Biloxi May Act As Own Contractor

The city of Biloxi may become the first in the state to place a construction manager in charge of big capital projects, an idea that has its skeptics. Mayor A.J. Holloway believes the change would keep projects on schedule and within budget. Coast contractors say hand-picking one firm allows the mayor to play favorites.

Because construction management is considered a professional service, competitive bids are not required. The mayor is negotiating with W.G. Yates & Sons Construction Co., which is doing similar work for the Biloxi School District and the state. The city is about to start a new round of big road projects tied to casino and other development. ``What I'm looking for is accountability,'' Holloway said. ``Time is money. We have not been getting our jobs through on a timely manner. I'm tired of city jobs that should take six months taking a year and six months. We're not playing a favorite. We expect and we demand accountability.''

Details still have to be hammered out in a contract that the City Council must approve. This service is not new to the public sector in other states, such as North Carolina, which plans to hire construction managers for a $4.1 billion building campaign for its 16-campus university system. Key phrases the city should look for in a contract are ``agent'' and ``at risk,'' said Gordon Rutherford, the staff architect for North Carolina's university system. Under the agent system, the construction manager acts as a consultant who isn't liable for projects that don't turn out well, Rutherford said. An at-risk construction manager must guarantee a maximum price for a project, regardless of the actual cost, he said. William G. Yates III said his company is interested in being an agent. After all, the city is not asking the firm to manage one specific project, but the construction of at least three thoroughfares as well as other big capital projects. Yates and its executives donated $1,500 this year to Holloway's re-election campaign, but other construction companies gave money as well, including some opposed to the management system. ``Yates Construction is not necessarily a proponent of contract management,'' Yates said. ``We're interested in the best method to get a construction project done for our client.''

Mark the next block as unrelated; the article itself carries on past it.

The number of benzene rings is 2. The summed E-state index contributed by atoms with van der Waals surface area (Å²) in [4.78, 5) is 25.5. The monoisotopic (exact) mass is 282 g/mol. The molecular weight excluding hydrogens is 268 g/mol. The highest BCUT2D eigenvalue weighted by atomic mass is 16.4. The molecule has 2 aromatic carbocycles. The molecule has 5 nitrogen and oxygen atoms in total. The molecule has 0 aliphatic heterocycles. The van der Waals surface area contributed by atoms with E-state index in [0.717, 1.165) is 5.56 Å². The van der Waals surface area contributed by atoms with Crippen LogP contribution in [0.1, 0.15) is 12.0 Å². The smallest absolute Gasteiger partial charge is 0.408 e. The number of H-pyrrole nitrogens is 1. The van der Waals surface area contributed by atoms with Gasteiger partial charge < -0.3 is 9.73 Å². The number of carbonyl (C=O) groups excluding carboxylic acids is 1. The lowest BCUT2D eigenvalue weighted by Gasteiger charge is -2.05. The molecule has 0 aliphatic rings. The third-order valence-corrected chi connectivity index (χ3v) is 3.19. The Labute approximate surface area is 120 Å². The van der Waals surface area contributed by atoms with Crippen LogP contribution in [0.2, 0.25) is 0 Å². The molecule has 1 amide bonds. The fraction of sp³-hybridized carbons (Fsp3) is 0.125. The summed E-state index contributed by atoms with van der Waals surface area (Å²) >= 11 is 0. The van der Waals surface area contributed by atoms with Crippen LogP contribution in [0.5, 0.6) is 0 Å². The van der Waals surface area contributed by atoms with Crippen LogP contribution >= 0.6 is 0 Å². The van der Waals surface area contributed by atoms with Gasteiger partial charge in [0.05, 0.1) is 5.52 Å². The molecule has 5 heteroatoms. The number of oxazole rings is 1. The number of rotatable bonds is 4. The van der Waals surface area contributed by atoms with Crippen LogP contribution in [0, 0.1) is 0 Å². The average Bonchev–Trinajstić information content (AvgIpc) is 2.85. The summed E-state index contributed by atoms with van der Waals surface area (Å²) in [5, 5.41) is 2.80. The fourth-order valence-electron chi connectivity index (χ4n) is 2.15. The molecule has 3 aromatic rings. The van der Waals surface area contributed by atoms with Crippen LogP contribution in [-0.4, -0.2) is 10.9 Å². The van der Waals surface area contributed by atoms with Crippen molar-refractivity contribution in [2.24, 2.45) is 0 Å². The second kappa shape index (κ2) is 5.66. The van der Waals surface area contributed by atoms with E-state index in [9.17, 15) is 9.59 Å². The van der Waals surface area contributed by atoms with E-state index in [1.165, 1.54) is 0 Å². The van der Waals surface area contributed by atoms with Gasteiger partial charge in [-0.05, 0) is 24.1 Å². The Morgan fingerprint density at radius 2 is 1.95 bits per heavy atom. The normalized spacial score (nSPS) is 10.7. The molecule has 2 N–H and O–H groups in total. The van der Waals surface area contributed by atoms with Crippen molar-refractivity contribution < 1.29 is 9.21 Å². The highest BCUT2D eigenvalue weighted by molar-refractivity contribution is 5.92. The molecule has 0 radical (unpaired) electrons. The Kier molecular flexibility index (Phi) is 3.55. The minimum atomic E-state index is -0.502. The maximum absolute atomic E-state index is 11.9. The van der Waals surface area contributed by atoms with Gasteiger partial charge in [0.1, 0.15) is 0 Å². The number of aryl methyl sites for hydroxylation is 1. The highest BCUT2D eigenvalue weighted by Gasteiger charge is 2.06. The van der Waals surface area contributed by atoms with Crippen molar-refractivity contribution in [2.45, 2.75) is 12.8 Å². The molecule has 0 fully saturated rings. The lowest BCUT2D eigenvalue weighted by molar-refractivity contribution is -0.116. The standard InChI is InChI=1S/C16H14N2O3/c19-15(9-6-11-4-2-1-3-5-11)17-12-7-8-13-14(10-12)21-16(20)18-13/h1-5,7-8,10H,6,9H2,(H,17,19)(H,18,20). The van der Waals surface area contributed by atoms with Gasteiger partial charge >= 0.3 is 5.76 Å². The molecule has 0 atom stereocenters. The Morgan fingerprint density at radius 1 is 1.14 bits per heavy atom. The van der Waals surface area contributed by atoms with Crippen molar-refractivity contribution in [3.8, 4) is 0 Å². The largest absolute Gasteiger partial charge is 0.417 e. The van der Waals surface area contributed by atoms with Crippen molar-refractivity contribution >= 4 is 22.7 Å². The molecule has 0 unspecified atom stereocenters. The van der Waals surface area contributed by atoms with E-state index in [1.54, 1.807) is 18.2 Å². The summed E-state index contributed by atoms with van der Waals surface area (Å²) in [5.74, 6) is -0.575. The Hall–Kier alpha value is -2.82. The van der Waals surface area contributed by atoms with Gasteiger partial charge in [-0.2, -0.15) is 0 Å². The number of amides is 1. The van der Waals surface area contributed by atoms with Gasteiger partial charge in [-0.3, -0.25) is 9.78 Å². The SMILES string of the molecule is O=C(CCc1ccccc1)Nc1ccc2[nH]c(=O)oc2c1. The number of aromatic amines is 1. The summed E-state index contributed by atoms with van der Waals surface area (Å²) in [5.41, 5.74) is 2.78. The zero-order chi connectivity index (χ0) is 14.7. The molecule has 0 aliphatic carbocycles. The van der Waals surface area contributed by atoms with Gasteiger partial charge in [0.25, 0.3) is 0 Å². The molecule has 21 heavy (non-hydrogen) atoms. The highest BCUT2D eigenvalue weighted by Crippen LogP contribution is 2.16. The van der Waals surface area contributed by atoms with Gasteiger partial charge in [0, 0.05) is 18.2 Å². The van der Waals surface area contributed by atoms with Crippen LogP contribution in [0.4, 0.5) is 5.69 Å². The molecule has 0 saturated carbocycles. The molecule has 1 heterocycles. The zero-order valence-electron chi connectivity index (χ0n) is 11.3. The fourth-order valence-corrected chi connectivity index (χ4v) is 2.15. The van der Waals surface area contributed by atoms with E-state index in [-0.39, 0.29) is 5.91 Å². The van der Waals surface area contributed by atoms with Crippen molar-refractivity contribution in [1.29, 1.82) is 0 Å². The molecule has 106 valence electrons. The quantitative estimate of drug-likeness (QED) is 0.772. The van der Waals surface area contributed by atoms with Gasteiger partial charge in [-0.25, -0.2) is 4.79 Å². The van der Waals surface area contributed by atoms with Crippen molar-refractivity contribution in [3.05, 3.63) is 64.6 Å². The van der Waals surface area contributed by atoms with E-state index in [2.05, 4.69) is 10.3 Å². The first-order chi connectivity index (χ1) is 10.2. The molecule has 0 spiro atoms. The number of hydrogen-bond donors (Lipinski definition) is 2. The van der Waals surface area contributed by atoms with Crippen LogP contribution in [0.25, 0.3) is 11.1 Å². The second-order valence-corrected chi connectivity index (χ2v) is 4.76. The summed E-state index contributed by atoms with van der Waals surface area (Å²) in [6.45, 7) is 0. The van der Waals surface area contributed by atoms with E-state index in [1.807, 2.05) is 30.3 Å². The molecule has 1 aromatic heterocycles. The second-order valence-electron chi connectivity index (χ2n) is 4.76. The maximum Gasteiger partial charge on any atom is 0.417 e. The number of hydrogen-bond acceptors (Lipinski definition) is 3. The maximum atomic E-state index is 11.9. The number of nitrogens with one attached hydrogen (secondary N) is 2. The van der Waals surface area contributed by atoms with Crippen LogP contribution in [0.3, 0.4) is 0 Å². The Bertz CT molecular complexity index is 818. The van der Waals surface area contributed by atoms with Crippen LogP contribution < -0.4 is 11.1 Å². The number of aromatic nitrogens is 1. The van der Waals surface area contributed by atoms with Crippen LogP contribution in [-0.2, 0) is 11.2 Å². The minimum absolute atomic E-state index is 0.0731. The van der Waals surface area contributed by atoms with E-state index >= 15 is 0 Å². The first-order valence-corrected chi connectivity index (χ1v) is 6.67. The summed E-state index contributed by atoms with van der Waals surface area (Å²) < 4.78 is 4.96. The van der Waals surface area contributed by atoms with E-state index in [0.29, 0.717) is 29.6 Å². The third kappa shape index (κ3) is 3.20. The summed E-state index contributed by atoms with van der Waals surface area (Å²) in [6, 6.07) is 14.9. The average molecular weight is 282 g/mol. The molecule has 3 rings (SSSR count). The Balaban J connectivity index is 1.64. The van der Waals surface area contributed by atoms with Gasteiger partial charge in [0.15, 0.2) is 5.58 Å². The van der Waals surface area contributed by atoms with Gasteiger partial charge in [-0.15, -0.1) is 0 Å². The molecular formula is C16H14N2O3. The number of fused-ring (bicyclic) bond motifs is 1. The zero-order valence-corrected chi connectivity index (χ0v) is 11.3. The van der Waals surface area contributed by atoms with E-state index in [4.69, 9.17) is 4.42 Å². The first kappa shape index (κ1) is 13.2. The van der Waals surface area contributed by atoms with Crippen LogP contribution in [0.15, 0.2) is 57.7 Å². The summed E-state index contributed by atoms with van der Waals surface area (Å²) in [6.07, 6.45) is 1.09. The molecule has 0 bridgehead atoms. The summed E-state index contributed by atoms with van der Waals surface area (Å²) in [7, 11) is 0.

Although he prefers an at-risk construction manager, Rutherford said he still likes the agent system over allowing general contractors to bid. A construction manager and the architect can plan a smooth, realistic schedule for both costs and time, he said. But members of the Associated General Contractors of Mississippi Inc., a trade group, oppose construction management. The manager would replace general contractors, who bid on big projects, then hire subcontractors. ``You're adding a layer of expense to a project, and you're not reaping any benefits,'' said Chris Crighton, a contractor. ``What they're trying to sell you as a construction manager is an automobile that never needs gasoline.''

Under construction management, projects are divided into smaller bid packages. The work is awarded to bidders, who answer to the construction manager. The theory is that a construction manager cuts out the cost of a middle man and gives the city more control over subcontractors. But architect Buddy Fountain charged that the managers would duplicate the work of architects, cut space or quality from projects and increase expenses. He's most concerned about the ``gray areas,'' such as who is qualified to be a construction manager and whether the city will be liable for his shortcomings. ``In my opinion, construction management is the biggest farce that's come into the construction business, and I've been in it 50 years,'' he said.